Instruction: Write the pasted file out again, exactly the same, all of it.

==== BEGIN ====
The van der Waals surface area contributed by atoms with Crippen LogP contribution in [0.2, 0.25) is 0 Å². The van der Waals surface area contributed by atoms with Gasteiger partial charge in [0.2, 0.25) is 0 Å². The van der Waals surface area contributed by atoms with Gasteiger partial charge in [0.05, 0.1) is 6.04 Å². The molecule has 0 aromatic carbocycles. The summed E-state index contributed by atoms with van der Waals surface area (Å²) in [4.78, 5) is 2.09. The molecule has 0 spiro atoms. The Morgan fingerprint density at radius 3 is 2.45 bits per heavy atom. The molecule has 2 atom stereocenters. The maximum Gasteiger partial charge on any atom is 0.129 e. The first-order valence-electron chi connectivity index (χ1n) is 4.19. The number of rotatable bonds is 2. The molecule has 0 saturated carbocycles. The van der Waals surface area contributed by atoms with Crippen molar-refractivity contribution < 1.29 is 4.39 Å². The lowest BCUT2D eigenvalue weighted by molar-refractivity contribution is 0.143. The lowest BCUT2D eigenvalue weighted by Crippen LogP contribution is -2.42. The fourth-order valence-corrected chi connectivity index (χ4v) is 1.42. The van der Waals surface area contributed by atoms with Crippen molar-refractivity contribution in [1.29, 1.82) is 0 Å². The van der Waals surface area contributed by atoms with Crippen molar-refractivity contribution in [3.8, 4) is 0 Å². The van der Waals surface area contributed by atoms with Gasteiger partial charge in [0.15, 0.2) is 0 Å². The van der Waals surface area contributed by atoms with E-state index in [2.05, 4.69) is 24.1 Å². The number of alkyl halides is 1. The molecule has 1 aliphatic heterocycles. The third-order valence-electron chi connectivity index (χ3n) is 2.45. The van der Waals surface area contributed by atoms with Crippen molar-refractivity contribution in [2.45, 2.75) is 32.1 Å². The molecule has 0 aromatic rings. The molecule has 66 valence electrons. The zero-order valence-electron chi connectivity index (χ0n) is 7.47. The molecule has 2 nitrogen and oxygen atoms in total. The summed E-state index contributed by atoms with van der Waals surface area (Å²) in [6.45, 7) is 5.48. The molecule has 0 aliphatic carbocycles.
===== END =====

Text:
The van der Waals surface area contributed by atoms with Crippen LogP contribution in [0.2, 0.25) is 0 Å². The van der Waals surface area contributed by atoms with Gasteiger partial charge in [0.2, 0.25) is 0 Å². The van der Waals surface area contributed by atoms with Gasteiger partial charge in [0.05, 0.1) is 6.04 Å². The molecule has 0 aromatic carbocycles. The summed E-state index contributed by atoms with van der Waals surface area (Å²) in [4.78, 5) is 2.09. The molecule has 0 spiro atoms. The Morgan fingerprint density at radius 3 is 2.45 bits per heavy atom. The molecule has 2 atom stereocenters. The maximum Gasteiger partial charge on any atom is 0.129 e. The first-order valence-electron chi connectivity index (χ1n) is 4.19. The number of rotatable bonds is 2. The molecule has 0 saturated carbocycles. The van der Waals surface area contributed by atoms with Crippen molar-refractivity contribution < 1.29 is 4.39 Å². The lowest BCUT2D eigenvalue weighted by molar-refractivity contribution is 0.143. The lowest BCUT2D eigenvalue weighted by Crippen LogP contribution is -2.42. The fourth-order valence-corrected chi connectivity index (χ4v) is 1.42. The van der Waals surface area contributed by atoms with Crippen molar-refractivity contribution in [1.29, 1.82) is 0 Å². The van der Waals surface area contributed by atoms with Crippen molar-refractivity contribution in [3.8, 4) is 0 Å². The van der Waals surface area contributed by atoms with Gasteiger partial charge in [0.15, 0.2) is 0 Å². The van der Waals surface area contributed by atoms with E-state index in [2.05, 4.69) is 24.1 Å². The number of alkyl halides is 1. The molecule has 1 aliphatic heterocycles. The third-order valence-electron chi connectivity index (χ3n) is 2.45. The van der Waals surface area contributed by atoms with Crippen molar-refractivity contribution in [2.45, 2.75) is 32.1 Å². The molecule has 0 aromatic rings. The molecule has 66 valence electrons. The zero-order valence-electron chi connectivity index (χ0n) is 7.47. The molecule has 2 nitrogen and oxygen atoms in total. The summed E-state index contributed by atoms with van der Waals surface area (Å²) in [6.45, 7) is 5.48. The molecule has 0 aliphatic carbocycles.